I’ve written before about the effects of childhood abuse and neglect. Among adult survivors of abuse it is common to see a persistent feeling of shame, which is characterized by an overall feeling of worthlessness, of “there’s something wrong with me.” This feeling is so painful that it is often suppressed and poorly understood. Furthermore, some individuals may have difficulty differentiating between guilt and shame. This article is to discuss the differences between shame and guilt, as supported by research.
To start, shame, in itself, is not inherently negative. It is a uniquely human emotion, evolved to allow individuals to live both a moral and a social life. Along with other self-conscious emotions, such as guilt and pride, shame allows humans to reflect on their behavior and adopt society’s standards. When developed appropriately, shame is an adaptive response to inappropriate behavior, that is, to a specific situation. However, when shame develops pathologically it can result in negative outcomes leading to significant impacts on mental health.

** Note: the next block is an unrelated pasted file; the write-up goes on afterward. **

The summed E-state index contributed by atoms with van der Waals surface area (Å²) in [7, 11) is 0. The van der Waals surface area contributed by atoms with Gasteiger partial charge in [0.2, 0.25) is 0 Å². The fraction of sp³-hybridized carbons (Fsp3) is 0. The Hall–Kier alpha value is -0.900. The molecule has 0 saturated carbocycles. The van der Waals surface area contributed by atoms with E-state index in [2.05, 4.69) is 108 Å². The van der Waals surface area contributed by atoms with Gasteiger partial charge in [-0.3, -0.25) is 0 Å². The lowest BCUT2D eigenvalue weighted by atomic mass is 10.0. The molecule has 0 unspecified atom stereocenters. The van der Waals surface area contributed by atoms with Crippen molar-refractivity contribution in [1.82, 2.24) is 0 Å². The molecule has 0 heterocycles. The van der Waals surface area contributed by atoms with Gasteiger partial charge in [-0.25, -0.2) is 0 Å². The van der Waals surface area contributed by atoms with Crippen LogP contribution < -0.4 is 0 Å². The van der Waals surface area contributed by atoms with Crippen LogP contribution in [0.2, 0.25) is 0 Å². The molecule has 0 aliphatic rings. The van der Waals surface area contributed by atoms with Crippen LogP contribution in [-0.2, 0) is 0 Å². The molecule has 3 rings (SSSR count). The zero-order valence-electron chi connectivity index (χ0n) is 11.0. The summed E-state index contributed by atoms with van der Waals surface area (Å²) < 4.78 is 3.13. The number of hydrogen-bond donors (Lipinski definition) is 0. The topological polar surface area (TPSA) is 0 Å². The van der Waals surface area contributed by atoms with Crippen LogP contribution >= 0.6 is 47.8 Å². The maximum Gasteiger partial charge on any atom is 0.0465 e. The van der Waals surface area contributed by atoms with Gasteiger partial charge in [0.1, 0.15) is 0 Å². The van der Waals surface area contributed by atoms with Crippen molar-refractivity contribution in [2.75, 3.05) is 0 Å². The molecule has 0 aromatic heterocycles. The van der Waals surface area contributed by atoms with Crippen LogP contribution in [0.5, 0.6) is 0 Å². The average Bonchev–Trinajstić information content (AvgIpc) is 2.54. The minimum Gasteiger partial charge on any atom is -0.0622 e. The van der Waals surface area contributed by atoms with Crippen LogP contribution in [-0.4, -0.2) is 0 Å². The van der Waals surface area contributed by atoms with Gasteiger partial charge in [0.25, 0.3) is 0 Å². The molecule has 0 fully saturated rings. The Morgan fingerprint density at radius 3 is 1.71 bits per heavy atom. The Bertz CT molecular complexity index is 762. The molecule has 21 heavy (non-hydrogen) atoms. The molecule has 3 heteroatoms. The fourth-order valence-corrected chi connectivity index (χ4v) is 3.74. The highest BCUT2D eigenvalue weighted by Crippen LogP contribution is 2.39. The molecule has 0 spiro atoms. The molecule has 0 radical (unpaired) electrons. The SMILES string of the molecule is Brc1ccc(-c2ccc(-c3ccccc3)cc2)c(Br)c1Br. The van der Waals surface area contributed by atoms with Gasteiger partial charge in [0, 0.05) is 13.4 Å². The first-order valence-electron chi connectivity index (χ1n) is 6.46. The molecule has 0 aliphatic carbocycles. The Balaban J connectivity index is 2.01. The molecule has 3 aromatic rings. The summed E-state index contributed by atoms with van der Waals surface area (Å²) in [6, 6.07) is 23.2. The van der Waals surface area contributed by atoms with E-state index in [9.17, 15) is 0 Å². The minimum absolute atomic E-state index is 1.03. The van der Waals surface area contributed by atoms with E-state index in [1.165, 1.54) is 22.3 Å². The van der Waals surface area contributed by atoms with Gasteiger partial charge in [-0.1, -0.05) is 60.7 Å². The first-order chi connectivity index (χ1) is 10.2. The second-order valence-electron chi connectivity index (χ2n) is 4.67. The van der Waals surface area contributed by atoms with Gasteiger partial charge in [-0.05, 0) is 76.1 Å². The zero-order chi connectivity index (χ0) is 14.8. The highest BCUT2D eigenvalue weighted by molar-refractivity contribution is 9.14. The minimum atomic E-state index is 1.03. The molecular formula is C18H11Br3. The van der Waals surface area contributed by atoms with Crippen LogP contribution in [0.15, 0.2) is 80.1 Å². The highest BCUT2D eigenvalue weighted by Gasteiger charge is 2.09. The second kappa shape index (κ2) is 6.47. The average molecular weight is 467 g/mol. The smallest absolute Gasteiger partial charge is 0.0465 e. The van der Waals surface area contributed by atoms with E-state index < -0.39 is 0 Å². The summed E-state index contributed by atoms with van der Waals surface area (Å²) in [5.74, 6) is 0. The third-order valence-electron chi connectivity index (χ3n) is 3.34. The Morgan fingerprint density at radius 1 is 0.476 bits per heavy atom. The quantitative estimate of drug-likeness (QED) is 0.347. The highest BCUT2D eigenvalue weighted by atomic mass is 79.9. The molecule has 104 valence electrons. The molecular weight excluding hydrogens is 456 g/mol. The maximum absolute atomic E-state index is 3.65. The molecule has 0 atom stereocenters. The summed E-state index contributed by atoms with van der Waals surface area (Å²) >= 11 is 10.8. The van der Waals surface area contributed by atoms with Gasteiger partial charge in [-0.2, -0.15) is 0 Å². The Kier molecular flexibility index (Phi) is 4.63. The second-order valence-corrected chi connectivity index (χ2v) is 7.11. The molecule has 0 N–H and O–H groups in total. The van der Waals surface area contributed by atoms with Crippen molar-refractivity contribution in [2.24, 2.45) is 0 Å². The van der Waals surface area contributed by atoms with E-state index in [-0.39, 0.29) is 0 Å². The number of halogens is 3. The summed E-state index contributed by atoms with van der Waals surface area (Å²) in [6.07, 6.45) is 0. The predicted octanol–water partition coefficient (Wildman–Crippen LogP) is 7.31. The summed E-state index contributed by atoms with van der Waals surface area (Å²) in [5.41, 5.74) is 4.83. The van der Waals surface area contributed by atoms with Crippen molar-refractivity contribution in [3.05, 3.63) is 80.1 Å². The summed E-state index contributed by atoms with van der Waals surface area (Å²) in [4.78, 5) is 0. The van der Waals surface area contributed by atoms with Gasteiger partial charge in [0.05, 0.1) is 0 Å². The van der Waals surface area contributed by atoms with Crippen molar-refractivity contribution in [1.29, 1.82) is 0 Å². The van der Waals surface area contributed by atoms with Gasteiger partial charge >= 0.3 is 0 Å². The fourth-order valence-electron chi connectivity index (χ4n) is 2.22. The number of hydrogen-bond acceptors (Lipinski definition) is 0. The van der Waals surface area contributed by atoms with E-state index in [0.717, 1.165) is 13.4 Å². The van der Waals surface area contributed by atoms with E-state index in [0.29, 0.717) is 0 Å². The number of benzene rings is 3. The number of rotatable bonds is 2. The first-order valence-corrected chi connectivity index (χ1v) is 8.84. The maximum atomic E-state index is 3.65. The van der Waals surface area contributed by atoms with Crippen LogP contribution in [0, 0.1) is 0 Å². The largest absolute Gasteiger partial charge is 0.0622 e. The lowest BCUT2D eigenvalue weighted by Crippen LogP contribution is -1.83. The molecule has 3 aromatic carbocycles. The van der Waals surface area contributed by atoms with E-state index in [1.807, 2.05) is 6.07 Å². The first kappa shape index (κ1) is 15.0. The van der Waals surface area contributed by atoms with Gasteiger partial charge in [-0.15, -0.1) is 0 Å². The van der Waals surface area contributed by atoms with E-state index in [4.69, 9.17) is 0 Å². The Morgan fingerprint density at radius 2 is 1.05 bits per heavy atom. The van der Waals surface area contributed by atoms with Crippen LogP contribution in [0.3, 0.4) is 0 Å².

When triggered, shame takes over the whole self of the person. Shame acts as a judgment on our whole sense of self, proclaiming us worthless, inadequate, and powerless. This negative view of the self may start from the critical remarks of another person, yet becomes internalized as an integral part of the self. When in the grip of shame, the individual has difficulty differentiating their behaviors from their identity; he or she feels a lack of empathy; and is more likely to turn anger and blame towards oneself (or others).
When in a state of shame one’s internal dialogue may look something like this:
“I’m a terrible, awful, horrible person and will be until the end of days.”
“Nothing I do is ever right. All I do is screw up.”
“I’m so bad that no one will ever love me.”
“I don’t deserve others’ care, love, or compassion.” Continue reading “Shame vs. Guilt”